Transportees and Adoption
For many years from 1597 the British government exported its criminals, including some children, to its colonies as exiles, as an alternative to imprisonment or hanging. Even children convicted of offenses which today might merit no more than a severe ticking off from the local police could be transported (a type of banishment or exile), usually to America or Australia.
About 50,000 people (mostly adults) were transported to the American colonies between 1614 and 1775, and about 160,000 to Australia from 1788 to 1866.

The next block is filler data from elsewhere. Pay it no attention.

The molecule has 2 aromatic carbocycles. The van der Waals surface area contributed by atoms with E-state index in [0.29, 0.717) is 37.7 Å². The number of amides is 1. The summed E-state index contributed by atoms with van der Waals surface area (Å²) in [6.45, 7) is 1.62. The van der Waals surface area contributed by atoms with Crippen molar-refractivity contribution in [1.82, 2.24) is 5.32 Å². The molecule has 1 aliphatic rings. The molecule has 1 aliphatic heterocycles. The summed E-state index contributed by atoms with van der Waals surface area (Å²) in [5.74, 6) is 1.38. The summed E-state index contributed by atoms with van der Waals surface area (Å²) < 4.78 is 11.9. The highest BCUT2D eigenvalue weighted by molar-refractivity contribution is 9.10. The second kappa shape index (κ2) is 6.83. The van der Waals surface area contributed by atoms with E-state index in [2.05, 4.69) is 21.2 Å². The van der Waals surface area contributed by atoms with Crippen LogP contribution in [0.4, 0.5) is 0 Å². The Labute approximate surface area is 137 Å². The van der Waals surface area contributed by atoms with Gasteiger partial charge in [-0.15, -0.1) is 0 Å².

Coldham, Peter W. Emigrants in Chains: A Social History of Forced Emigration to the Americas of Felons, Destitute Children, Political and Religious Nonconformists, Vagabonds, Beggars and Other Undesirables, 1607-1776. (Stroud: Alan Sutton, 1992) Oldham, Wilfrid. Britain's Convicts to the Colonies. (Syney: Library of Australian History, 1990) Robson, L.L. The Convict Settlers of Australia. (London: Cambridge University Press, 1965)